International Bar Association (IBA) Section on Environment, Energy, Natural Resources and Infrastructure Law (SEERIL) Biennial Conference, Lisbon, Portugal: 8–11 April 2018

The IBA, established in 1947, and based in London, is the world’s leading organisation of international legal practitioners, bar associations, law firms and law societies. The IBA seeks to influence the development of international law reform and shape the future of the legal profession throughout the world. It has a membership of more than 80,000 individual lawyers and more than 190 bar associations and law societies spanning over 170 countries.
SEERIL is composed of six subject-matter committees of the IBA: Environment, Health and Safety Law; International Construction Projects; Mining Law; Oil and Gas Law; Power Law; and Water Law. The current chair is Eugene Smary, Warner Norcross & Judd, Grand Rapids, Michigan, US. The current co-chairs of the Mining Law Committee are Michael Bourassa, Fasken, Toronto, Canada and Pedro Freitas, Veirano Partners, Rio de Janeiro, Brazil.

About 250 lawyers met this year at the Biennial SEERIL conference with the overall theme ‘The rapid tide of transformation and disruption in energy, transportation, and industrial activity: how technology is fundamentally changing the way the world does business, and how lawyers can keep up with these trends and be prepared to face new challenges and opportunities’. Conference chairs this year were Roger Martella, General Electric, Boston, Massachusetts, US and Angeles Murgier, Beccar Varela, Buenos Aires, Argentina.

As part of the overall theme, the biennial saw the release of a book prepared under the guidance of SEERIL’s Academic Advisory Group (AAG), How Technological and Legal Innovation are Transforming Energy Law, written by 36 academics from 21 nations. On the first day of the conference, a panel of some of the authors, moderated by Professor Lee Godden (University of Melbourne and Chair of AAG), examined relevant developments in global energy law triggered by these innovations. As described in the SEERIL programme, ‘The energy sector has been influenced by three major energy policy challenges: market reform, climate change, and supply security. These three challenges are part of the “energy triangle” identified by the World Economic Forum that are highly influential in driving innovation in energy law. Further, the interaction between legal and technology innovation is advancing the rapidly growing global effort to transition away from high-carbon energy to low-carbon or no-carbon energy. New legal frameworks may be required to support these energy innovations, such as energy storage and offshore energy production technologies.’ The book is available from the IBA or the University of Oxford press via www.ibanet.org/LPD/SEERIL/AcademicAdvisoryGroup.aspx.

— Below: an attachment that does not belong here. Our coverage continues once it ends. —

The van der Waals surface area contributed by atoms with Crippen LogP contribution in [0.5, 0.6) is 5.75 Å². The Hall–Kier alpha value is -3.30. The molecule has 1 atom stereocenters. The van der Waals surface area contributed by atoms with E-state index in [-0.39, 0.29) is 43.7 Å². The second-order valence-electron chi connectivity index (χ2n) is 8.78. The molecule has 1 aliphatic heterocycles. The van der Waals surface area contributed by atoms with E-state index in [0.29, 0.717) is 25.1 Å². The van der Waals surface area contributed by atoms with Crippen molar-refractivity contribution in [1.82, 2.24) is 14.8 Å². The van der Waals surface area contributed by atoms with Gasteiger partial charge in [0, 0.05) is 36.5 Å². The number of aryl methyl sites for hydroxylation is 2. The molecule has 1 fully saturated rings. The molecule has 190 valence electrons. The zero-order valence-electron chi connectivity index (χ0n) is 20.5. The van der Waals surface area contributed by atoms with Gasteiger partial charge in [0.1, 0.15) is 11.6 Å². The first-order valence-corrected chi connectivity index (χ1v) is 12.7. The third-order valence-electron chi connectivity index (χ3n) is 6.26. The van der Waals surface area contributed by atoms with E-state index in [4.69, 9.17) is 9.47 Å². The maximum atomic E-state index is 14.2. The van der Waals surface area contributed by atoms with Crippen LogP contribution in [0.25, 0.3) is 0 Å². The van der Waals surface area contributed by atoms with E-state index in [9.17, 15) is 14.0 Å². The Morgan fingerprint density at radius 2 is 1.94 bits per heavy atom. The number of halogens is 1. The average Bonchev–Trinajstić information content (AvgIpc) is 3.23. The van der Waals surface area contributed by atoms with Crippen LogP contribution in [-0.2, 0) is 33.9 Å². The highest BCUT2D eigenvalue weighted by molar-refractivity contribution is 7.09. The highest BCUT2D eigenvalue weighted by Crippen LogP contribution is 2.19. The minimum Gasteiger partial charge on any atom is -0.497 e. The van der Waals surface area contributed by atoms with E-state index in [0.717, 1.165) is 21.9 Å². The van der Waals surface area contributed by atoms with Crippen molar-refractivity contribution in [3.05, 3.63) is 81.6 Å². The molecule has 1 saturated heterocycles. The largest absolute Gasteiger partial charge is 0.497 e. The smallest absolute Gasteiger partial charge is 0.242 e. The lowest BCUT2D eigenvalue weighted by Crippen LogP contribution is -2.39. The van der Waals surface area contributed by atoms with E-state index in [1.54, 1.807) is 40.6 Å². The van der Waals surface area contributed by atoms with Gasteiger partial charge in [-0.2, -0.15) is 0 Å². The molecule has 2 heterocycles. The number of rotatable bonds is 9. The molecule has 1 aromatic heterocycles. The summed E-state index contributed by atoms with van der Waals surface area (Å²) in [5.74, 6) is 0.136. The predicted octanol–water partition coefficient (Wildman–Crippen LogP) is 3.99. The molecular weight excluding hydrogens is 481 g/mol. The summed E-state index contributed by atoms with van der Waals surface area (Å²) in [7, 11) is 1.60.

As part of the overall theme, members of the Mining Law Committee moderated a panel, ‘Minerals for new technologies and low carbon economies: legal issues’. In a 2017 report from the World Bank entitled The Growing Role of Minerals and Metals for a Low Carbon Future, the authors projected more than a 1,000 per cent rise in demand for metals needed for energy battery storage technologies, and roughly a 200 per cent rise in relevant metals demand just for wind and solar technologies in order to meet certain goals of the 2015 Paris Agreement on Climate Change, which was signed by more than 170 countries. Correspondingly, the continuing evolution of new communication and information technologies presents dramatically shifting mineral development requirements. The minerals needed to meet these clean energy and other evolving technology-driven developments include lithium, cobalt, graphite, rare earth metals such as neodymium and indium, and key base metals such as copper, silver, aluminium (bauxite), nickel, zinc and possibly platinum.